• Michael Gray

Duke: The Awesome Blue Heeler

Capt. Thomas Toler, the author of The Dog That Saved Me, remembers his wonderful dog, Duke.


Growing up, I’d usually had a dog around. They were more for my mother’s happiness than mine. At the ranch, we had dogs. But these were expected to work. So I never had a deep relationship with a dog.


When I married Donna, she loved Welsh Corgis—the red and white Pembrokes. She was crazy about them. We have several Corgis during our marriage. Still, they were her dogs. I enjoyed them but not like she did.


After Donna and I divorced, I moved into another relationship. When that one failed, I found myself alone. And lonely.


It was a cold and rainy morning. I was sitting at my kitchen table, having breakfast, staring out at the gray sky.

I had just taken a sip of coffee when the phone rang. It was Julie, my last failed relationship.


“Tom, I’ve got something I want you to see.”


“What is it?” I asked, certain it was way too early for playing games.


“I’m not going to tell you. You just have to come over and see it.”


With nothing better to do, I drove to her townhome and found her with Carlos, a friend of hers. I had met Carlos before. He drove a wrecker and repossessed cars.


I went inside to escape the rain and sat on her couch, with Julie on a loveseat to my left and Carlos sitting directly across from me in an overstuffed recliner—the man-of-the-house chair, the one I used to occupy. As Carlos bored a hole through me, a brief thought went through my brain. Why the hell am I here?


Julie told Carlos to tell me his story. I leaned back and rolled my eyes, waiting to see how a repo man sleeping with my ex-girlfriend could possibly surprise me.


At two in the morning, Carlos said he’d been hooking up a car at an apartment complex. Worried that someone was coming, he ducked behind a dumpster to see if his cover was blown. As he kicked at the nasty trash spilling out of the dumpster, he heard a yelp. Down at his feet was a puppy, foraging for food. Apparently, the little guy had been left outside in the cold and rain to fend for himself. With the dumpster overflowing, he had kind of made it his home.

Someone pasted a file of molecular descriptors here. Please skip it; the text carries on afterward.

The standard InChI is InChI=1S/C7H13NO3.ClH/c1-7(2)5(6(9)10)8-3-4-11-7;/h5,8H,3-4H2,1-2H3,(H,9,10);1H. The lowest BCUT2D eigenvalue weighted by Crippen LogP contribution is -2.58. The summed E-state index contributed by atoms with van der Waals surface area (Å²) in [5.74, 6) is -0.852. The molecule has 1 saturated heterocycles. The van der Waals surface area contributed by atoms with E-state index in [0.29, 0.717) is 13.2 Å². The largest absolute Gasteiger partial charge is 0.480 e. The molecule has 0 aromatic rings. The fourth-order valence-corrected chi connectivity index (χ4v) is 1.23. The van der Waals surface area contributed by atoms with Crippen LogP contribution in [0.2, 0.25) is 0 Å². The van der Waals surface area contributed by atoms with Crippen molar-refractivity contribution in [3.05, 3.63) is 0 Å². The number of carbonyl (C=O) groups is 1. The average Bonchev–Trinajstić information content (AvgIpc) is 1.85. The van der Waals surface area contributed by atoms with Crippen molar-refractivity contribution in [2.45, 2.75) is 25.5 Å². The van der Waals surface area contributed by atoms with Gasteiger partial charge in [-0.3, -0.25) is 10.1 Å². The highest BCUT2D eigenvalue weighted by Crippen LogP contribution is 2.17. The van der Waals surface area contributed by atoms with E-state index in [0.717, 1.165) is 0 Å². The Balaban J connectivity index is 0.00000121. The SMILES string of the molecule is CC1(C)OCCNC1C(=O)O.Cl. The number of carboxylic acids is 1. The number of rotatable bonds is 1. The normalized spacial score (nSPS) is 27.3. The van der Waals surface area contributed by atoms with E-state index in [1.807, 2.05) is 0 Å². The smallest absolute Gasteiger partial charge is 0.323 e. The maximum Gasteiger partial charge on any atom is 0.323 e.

Carlos picked up the puppy and put him in his warm cab. When his shift was over, he transferred the dog to his car and drove to Julie’s house. Now she was trying to figure out a way to keep the dog, even though her rental rules prevented it.


Before I arrived, Julie had called her daughter to see if she wanted the dog. The daughter did but had the same rental-rule problems as Julie. That’s where things stood when I walked into her utility room and spotted a five-week-old puppy in the corner, shaking like a leaf.

I bent down, inspected him, and shook my head. “Man, I don’t know about this,” I said. “Let me think about it.”


I left the scared puppy at Julie’s place and called my ex-wife and now good friend Donna. She always had great advice when it came to dogs.


We met for lunch a few hours later at TGI Friday’s and I told her the story. “What do you think about me having a dog?” I asked her.


“Go for it, Tom!” she said.


Unconvinced, I kept asking her questions about food, vets, and anything else I could think of to delay my decision. All she kept saying was, “Just go get the dog. You need something like that in your life.”


I sighed and drove back to Julie’s townhome. “How about I take the dog?” I said.


“I don’t know, Tom,” she replied. “I’m getting attached to him.”